Albert Hennig was born in Leipzig in 1907. Coming from the Bauhaus tradition, he was part of the group "The Lost Generation" ("Die verschollene Generation") and is considered one of the last artists whose entire catalog is rooted in the Bauhaus concept. Already in the 1920's and up until 1933 (the end of Bauhaus), Hennig worked on photography.
While in Dessau and Berlin, he received instruction from von Peterhans, Schleper, Schmidt, Mies von der Rohe, and Kandinsky, whose collective influence became the cornerstone for his artistic work. The Nazis confiscated and destroyed his first photographic series "Kinder der Straße" ("Children of the Street"); this created a furor in the Bauhaus. Encouraged by his teacher Josef Albers, Hennig dedicated himself to painting beginning in 1932. His works reflected a deep intellectual affinity with the great forerunner of Bauhaus, Paul Klee.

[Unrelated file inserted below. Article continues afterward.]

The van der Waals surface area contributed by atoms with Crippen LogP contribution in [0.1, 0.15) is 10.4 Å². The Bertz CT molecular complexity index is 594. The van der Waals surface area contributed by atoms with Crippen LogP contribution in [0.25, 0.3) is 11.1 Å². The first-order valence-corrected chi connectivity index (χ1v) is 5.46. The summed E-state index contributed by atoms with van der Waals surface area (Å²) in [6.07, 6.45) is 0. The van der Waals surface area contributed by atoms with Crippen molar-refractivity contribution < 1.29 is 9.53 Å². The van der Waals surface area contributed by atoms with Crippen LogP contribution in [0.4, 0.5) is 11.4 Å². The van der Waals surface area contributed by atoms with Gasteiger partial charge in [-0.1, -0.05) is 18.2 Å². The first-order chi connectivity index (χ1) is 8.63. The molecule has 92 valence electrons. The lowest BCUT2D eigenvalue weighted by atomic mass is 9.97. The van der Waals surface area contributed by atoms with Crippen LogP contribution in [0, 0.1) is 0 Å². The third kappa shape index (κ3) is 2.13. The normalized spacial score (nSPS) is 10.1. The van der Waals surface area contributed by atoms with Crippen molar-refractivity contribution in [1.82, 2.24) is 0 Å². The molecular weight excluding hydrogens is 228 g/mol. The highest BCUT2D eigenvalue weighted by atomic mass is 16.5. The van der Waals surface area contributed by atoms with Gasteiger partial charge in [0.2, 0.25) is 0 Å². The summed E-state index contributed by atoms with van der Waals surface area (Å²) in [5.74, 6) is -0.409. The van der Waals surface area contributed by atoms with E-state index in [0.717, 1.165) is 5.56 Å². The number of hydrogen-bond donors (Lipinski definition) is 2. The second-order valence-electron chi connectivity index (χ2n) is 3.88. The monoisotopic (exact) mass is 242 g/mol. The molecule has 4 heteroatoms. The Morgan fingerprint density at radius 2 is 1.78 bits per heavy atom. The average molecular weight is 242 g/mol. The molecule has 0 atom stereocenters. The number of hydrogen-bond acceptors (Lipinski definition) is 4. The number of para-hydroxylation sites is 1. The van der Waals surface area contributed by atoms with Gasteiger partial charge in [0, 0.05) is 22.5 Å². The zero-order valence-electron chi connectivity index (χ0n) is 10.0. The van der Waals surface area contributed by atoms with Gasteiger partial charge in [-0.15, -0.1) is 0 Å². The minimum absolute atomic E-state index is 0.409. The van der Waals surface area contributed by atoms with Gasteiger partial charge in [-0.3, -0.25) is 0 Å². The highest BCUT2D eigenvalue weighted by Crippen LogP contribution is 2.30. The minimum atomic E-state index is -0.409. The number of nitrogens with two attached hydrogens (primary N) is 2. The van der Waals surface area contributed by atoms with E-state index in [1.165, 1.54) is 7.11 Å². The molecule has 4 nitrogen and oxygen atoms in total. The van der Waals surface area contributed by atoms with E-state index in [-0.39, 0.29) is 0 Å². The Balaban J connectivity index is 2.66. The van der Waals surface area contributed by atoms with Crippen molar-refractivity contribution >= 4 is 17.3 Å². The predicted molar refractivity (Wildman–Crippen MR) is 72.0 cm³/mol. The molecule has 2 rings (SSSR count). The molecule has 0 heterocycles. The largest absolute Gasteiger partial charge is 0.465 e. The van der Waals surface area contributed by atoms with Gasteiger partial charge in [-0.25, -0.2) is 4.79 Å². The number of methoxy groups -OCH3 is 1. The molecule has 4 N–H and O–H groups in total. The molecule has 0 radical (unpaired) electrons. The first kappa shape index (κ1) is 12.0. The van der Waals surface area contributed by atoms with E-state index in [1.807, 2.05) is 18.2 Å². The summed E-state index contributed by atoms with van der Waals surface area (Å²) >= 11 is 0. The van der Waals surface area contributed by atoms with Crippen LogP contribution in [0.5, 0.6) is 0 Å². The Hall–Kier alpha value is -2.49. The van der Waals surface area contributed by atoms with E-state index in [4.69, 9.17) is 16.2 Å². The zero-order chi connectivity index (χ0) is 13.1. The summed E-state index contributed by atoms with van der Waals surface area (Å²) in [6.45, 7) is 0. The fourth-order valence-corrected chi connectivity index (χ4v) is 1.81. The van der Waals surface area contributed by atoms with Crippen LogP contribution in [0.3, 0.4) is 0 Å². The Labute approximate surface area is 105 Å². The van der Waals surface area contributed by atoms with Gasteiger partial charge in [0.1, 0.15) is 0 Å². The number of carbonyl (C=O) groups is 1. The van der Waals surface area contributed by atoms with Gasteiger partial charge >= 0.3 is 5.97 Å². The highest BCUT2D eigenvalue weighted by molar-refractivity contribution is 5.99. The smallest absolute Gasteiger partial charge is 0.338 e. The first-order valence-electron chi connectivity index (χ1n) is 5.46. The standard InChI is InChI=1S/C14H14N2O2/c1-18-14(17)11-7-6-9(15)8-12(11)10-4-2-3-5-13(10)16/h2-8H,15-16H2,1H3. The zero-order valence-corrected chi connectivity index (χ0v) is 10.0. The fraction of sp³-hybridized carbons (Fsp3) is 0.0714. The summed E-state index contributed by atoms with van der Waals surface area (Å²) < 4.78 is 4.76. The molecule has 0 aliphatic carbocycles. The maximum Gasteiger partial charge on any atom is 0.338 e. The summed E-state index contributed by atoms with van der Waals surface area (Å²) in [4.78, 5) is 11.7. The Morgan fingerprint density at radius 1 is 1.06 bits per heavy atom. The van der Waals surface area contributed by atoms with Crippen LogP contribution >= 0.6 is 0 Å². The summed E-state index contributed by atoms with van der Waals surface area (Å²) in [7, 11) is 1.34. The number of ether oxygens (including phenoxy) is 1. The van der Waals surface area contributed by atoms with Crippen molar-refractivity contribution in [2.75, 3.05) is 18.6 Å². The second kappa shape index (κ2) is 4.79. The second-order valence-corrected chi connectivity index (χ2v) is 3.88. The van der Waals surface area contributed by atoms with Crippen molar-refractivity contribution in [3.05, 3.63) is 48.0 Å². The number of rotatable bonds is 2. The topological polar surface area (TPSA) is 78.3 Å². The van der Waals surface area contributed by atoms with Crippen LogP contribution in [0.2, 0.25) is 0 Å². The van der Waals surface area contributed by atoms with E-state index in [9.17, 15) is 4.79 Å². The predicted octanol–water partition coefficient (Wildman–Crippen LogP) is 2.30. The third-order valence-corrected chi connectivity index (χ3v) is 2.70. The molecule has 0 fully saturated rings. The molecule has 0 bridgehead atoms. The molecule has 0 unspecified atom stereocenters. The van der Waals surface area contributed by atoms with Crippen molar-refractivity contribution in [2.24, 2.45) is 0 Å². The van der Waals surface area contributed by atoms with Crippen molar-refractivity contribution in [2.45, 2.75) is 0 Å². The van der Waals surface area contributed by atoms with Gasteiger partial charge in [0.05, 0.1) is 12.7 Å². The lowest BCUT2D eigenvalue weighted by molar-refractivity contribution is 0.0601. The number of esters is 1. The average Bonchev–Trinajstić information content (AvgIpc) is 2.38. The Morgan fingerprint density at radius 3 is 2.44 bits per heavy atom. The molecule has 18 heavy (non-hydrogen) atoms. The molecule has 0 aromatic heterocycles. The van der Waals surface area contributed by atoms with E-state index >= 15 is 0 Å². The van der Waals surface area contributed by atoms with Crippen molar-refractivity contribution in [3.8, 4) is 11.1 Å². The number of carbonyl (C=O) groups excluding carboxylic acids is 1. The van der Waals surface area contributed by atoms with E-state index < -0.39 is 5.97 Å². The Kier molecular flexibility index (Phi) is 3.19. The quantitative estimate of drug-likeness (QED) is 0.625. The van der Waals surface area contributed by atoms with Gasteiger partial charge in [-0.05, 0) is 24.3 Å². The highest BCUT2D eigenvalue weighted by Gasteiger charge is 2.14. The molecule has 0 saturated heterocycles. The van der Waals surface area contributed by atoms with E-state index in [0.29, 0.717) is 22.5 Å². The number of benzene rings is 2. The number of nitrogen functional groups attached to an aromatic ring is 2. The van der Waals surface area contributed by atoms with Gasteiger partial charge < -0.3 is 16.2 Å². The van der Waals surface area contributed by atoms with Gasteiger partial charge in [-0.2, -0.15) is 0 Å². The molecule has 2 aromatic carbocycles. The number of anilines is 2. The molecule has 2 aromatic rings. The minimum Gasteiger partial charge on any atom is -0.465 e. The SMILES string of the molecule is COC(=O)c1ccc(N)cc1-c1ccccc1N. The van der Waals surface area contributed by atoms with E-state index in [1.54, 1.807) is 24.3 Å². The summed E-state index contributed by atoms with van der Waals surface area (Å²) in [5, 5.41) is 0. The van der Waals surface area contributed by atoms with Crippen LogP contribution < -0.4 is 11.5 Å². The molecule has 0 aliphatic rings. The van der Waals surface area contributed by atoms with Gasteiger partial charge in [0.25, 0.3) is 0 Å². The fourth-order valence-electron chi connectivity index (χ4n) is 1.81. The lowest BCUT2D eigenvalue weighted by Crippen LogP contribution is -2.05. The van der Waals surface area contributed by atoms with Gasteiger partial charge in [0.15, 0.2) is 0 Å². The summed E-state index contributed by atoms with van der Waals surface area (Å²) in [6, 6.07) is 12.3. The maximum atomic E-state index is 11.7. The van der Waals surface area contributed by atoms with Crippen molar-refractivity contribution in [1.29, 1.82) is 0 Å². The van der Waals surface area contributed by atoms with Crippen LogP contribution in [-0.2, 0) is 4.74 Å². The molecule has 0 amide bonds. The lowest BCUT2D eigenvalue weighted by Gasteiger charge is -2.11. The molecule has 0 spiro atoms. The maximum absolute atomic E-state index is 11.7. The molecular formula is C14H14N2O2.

His duties as a construction worker required him to work as such from 1934 until 1945. After the war, he worked for the Cultural Association of Zwickau as a founding member of the group "Bildende Künstler" ("Visual Artists"). In 1952, he distanced himself from the one-sided cultural politics of the SED (Socialist Unity Party of Germany); he saw himself forced to resign his post and worked until 1972 as a concrete worker. After that, Hennig turned back to painting.
At the opening of the Bauhaus in 1976, he was publicly honored; in 1991, he received the Max Pechstein Prize; and finally, he was honored with the Federal Cross of Merit in 1996. Hennig participated in many exhibits in Germany as well as abroad. His works were well received and garnered much attention. They were created according to the Bauhaus' strict rules of form. Hennig's creations establish a poetic union of surfaces, forms, and lines, all intertwining and mutually penetrating; partly constructive and abstract and partly reminiscent of objects coming from the colorful background of the painting.
Albert Hennig died in 1998 in Zwickau.